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31 May 2013 0 Comments Posted in Employment, Opinion

Vague complaints of discrimination insufficient to constitute victimisation

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In Durrani v London Borough of Ealing,  the EAT has held that a non-specific complaint of “discrimination”, meaning unfair treatment, but which is not linked to a protected characteristic, was not a protected act for the purposes of victimisation claim.

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Pension contributions are not “wages”

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In Somerset County Council v Chambers, the EAT has held that pension contributions paid by the employer do not count as wages within the definition of section 27(1)(a) of the Employment Rights Act. This is not withstanding the fact that the definition is stated as being “any sums payable to the worker in connection with his employment”. The reason for this is that the contributions are paid to the pension provider on the employee’s behalf and not directly to the employee.

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TUPE – Affected employees

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In I LAB Facilities v Metcalfe and others, the EAT has held that there is no obligation to consult employees under regulation 13 of TUPE where part of the business is subject to a transfer and those employees transfer, and the employees who do not transfer lose their jobs when the remainder of the business closes down. The non-transferring employees were held not to be “affected employees” within the meaning of regulation 13(1) of TUPE.

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Protective Award for failure to provide information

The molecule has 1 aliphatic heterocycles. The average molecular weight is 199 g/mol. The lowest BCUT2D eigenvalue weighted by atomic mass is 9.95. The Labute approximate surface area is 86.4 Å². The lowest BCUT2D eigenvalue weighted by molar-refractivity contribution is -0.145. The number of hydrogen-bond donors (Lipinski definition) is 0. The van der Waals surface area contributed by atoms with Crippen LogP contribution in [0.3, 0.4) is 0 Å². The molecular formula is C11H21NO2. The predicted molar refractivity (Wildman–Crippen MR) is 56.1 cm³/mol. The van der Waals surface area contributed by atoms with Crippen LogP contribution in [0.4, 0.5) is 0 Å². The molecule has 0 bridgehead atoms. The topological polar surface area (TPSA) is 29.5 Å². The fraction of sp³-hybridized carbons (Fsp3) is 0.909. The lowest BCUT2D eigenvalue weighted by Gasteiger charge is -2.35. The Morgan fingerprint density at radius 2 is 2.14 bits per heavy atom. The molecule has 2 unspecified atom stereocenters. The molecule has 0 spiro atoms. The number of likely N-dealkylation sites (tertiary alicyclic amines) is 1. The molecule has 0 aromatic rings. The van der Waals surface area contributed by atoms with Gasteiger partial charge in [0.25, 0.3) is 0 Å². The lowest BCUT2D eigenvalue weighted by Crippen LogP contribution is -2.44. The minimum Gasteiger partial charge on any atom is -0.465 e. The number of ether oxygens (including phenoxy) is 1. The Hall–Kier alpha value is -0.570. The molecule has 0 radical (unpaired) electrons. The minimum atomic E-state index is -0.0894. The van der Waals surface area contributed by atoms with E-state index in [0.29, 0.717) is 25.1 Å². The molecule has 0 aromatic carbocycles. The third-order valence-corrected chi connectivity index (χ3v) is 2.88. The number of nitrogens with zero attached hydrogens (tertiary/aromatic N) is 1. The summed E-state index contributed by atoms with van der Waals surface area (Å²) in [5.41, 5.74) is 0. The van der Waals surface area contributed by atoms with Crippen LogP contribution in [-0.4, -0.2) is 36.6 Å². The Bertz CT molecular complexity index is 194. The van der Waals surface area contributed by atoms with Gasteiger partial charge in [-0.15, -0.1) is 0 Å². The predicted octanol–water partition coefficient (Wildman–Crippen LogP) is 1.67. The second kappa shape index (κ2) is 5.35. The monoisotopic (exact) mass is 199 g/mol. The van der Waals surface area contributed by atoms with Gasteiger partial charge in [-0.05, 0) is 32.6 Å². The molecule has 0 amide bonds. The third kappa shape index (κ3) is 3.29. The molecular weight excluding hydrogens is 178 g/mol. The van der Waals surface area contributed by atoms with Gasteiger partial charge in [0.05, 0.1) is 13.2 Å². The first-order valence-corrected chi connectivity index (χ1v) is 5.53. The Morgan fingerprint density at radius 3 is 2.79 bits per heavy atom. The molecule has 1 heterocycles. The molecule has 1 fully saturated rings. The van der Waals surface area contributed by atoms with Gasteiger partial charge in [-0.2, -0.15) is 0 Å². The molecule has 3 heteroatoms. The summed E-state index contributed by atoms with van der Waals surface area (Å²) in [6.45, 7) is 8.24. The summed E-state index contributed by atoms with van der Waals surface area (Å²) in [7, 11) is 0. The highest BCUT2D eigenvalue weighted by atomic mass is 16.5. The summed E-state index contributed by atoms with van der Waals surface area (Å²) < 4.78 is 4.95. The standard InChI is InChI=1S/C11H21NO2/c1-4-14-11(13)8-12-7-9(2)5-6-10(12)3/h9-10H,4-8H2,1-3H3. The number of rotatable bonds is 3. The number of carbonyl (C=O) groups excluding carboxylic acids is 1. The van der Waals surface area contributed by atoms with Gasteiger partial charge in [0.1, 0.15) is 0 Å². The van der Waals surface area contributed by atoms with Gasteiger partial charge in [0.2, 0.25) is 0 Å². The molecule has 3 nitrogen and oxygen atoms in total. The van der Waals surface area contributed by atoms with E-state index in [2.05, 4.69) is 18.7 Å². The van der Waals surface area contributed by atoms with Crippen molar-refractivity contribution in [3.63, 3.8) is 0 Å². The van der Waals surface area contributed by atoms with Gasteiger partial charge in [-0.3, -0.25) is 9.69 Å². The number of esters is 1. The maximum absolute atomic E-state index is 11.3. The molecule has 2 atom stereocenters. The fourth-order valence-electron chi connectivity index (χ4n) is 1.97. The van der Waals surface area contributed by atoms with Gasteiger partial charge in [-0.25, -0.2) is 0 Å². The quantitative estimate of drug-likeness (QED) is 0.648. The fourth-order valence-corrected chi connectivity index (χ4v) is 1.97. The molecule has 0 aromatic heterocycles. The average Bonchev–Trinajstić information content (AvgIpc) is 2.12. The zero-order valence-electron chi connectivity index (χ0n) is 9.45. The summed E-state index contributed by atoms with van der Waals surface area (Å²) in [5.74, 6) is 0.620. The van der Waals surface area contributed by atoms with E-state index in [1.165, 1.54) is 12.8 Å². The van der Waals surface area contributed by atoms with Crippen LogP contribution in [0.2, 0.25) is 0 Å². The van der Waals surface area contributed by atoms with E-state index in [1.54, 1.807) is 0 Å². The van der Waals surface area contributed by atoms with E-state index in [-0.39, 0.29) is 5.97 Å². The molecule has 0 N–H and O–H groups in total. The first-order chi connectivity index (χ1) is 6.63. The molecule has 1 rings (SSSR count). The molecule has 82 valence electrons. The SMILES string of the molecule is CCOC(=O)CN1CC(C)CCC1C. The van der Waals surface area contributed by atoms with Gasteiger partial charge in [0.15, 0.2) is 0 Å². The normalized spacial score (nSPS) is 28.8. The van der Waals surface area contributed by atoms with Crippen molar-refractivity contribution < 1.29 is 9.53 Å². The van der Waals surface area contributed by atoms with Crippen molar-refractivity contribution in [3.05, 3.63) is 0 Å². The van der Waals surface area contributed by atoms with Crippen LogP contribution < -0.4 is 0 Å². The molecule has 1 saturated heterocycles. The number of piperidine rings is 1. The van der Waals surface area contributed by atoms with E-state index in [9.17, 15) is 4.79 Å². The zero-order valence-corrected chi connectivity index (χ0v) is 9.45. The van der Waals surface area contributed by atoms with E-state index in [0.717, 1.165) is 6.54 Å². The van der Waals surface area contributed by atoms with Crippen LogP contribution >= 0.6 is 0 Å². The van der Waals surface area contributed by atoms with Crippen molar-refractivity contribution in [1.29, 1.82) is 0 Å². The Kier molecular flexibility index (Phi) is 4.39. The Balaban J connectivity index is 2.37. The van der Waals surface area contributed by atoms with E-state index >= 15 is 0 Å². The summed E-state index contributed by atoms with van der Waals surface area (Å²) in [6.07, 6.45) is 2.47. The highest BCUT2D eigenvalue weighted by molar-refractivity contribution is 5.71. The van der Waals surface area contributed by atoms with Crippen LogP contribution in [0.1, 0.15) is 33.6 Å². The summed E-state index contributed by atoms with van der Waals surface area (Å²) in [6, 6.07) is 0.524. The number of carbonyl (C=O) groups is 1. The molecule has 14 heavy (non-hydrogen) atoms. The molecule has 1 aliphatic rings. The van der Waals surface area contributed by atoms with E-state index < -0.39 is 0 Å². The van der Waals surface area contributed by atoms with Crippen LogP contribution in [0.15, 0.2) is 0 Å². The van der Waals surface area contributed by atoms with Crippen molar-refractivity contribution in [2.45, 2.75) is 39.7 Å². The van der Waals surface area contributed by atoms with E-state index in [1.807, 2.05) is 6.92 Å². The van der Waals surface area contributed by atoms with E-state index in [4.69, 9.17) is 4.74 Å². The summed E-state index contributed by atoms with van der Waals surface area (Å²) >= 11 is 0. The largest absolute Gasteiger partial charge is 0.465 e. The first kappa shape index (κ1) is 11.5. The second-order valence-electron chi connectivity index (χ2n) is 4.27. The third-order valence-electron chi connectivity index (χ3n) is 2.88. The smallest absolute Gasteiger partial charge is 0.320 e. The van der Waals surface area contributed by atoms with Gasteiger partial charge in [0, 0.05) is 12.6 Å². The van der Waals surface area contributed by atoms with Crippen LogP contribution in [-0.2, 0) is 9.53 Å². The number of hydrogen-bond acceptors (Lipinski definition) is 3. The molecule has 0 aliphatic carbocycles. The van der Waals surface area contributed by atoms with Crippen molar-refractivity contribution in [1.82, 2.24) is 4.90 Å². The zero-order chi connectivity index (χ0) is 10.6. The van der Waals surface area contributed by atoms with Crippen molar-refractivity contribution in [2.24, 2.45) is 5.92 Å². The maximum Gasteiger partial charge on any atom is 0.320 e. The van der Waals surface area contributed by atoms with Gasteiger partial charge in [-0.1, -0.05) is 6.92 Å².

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In UNISON v London Borough of Barnet and another the Tribunal made a protective award of 60 days pay in respect of redundant employees and awards of 40 and 50 days pay in respect of employees affected by TUPE transfers. Both were because of the employer’s failure to provide the recognised trade union with sufficient information on agency workers for the purpose of consulting over both the proposed redundancies and two separate TUPE transfers.

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Employment News Update – Employee Shareholder status

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The introduction of Employee Shareholder status has been approved in the Growth and Infrastructure Bill which has now received Royal Assent.

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Employment News Update – Enterprise and Regulatory Reform Act 2013

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BIS has issued a press release with commencement dates for some of the changes introduced by the Enterprise and Regulatory Reform Act 2013.

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Employment News Legal – EAT Fees Order 2013

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The Employment Tribunals and the Employment Appeal Tribunal Fees Order 2013 has now been released.